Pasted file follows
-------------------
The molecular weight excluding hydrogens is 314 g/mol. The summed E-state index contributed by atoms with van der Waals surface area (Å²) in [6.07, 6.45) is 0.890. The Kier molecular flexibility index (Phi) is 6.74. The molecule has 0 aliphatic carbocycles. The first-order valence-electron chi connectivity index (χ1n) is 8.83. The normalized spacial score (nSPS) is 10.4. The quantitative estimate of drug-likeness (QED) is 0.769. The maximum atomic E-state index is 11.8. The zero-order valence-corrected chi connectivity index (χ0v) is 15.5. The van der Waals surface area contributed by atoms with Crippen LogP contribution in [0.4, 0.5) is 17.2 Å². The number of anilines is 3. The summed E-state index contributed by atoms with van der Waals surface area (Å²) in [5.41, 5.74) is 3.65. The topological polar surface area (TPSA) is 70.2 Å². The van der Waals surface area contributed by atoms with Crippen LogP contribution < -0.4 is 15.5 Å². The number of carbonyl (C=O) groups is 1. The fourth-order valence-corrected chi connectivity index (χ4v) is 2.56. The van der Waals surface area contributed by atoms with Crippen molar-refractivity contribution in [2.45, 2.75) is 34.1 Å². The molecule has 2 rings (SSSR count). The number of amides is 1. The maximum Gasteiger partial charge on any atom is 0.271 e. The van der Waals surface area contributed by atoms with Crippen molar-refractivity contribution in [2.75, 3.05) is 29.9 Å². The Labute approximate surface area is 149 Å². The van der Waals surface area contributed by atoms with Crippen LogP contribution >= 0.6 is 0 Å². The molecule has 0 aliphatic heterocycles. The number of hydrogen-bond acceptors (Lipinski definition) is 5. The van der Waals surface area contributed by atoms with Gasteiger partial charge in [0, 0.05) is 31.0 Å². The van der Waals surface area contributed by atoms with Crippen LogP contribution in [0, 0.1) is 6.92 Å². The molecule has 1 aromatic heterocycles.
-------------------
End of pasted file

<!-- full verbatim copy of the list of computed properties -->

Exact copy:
The molecular weight excluding hydrogens is 314 g/mol. The summed E-state index contributed by atoms with van der Waals surface area (Å²) in [6.07, 6.45) is 0.890. The Kier molecular flexibility index (Phi) is 6.74. The molecule has 0 aliphatic carbocycles. The first-order valence-electron chi connectivity index (χ1n) is 8.83. The normalized spacial score (nSPS) is 10.4. The quantitative estimate of drug-likeness (QED) is 0.769. The maximum atomic E-state index is 11.8. The zero-order valence-corrected chi connectivity index (χ0v) is 15.5. The van der Waals surface area contributed by atoms with Crippen LogP contribution in [0.4, 0.5) is 17.2 Å². The number of anilines is 3. The summed E-state index contributed by atoms with van der Waals surface area (Å²) in [5.41, 5.74) is 3.65. The topological polar surface area (TPSA) is 70.2 Å². The van der Waals surface area contributed by atoms with Crippen LogP contribution < -0.4 is 15.5 Å². The number of carbonyl (C=O) groups is 1. The fourth-order valence-corrected chi connectivity index (χ4v) is 2.56. The van der Waals surface area contributed by atoms with Crippen molar-refractivity contribution in [2.45, 2.75) is 34.1 Å². The molecule has 2 rings (SSSR count). The number of amides is 1. The maximum Gasteiger partial charge on any atom is 0.271 e. The van der Waals surface area contributed by atoms with Crippen molar-refractivity contribution in [2.75, 3.05) is 29.9 Å². The Labute approximate surface area is 149 Å². The van der Waals surface area contributed by atoms with Crippen LogP contribution >= 0.6 is 0 Å². The molecule has 0 aliphatic heterocycles. The number of hydrogen-bond acceptors (Lipinski definition) is 5. The van der Waals surface area contributed by atoms with Gasteiger partial charge in [0, 0.05) is 31.0 Å². The van der Waals surface area contributed by atoms with Crippen LogP contribution in [0, 0.1) is 6.92 Å². The molecule has 1 aromatic heterocycles.